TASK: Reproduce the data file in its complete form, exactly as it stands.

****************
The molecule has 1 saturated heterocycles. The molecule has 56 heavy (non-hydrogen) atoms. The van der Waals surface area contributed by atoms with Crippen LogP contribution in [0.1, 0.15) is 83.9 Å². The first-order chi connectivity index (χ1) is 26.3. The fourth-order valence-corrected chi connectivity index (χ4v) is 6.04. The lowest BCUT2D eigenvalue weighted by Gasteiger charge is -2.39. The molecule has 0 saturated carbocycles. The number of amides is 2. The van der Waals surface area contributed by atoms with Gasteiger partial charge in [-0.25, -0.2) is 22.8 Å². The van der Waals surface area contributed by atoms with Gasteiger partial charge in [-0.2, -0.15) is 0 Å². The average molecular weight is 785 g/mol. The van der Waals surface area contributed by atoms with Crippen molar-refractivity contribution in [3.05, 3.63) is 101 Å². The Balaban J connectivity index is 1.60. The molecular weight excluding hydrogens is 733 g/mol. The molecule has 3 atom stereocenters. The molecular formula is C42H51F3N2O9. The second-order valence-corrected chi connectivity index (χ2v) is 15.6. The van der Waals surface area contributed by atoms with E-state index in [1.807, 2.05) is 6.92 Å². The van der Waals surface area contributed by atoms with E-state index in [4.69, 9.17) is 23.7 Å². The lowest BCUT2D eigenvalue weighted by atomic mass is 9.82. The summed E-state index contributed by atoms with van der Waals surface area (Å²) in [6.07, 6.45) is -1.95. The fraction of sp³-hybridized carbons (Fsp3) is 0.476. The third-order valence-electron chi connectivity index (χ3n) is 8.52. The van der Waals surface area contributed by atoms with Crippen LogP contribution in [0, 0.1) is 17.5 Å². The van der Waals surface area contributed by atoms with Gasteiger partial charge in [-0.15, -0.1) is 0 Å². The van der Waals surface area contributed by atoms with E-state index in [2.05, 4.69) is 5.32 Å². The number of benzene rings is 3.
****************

The molecule has 1 saturated heterocycles. The molecule has 56 heavy (non-hydrogen) atoms. The van der Waals surface area contributed by atoms with Crippen LogP contribution in [0.1, 0.15) is 83.9 Å². The first-order chi connectivity index (χ1) is 26.3. The fourth-order valence-corrected chi connectivity index (χ4v) is 6.04. The lowest BCUT2D eigenvalue weighted by Gasteiger charge is -2.39. The molecule has 0 saturated carbocycles. The number of amides is 2. The van der Waals surface area contributed by atoms with Gasteiger partial charge in [-0.25, -0.2) is 22.8 Å². The van der Waals surface area contributed by atoms with Gasteiger partial charge in [-0.2, -0.15) is 0 Å². The average molecular weight is 785 g/mol. The van der Waals surface area contributed by atoms with Crippen molar-refractivity contribution in [3.05, 3.63) is 101 Å². The Balaban J connectivity index is 1.60. The molecular weight excluding hydrogens is 733 g/mol. The molecule has 3 atom stereocenters. The molecular formula is C42H51F3N2O9. The second-order valence-corrected chi connectivity index (χ2v) is 15.6. The van der Waals surface area contributed by atoms with E-state index in [1.807, 2.05) is 6.92 Å². The van der Waals surface area contributed by atoms with E-state index in [4.69, 9.17) is 23.7 Å². The lowest BCUT2D eigenvalue weighted by atomic mass is 9.82. The summed E-state index contributed by atoms with van der Waals surface area (Å²) in [6.07, 6.45) is -1.95. The fraction of sp³-hybridized carbons (Fsp3) is 0.476. The third-order valence-electron chi connectivity index (χ3n) is 8.52. The van der Waals surface area contributed by atoms with Crippen LogP contribution in [0, 0.1) is 17.5 Å². The van der Waals surface area contributed by atoms with Gasteiger partial charge in [-0.15, -0.1) is 0 Å². The van der Waals surface area contributed by atoms with E-state index in [2.05, 4.69) is 5.32 Å². The number of benzene rings is 3.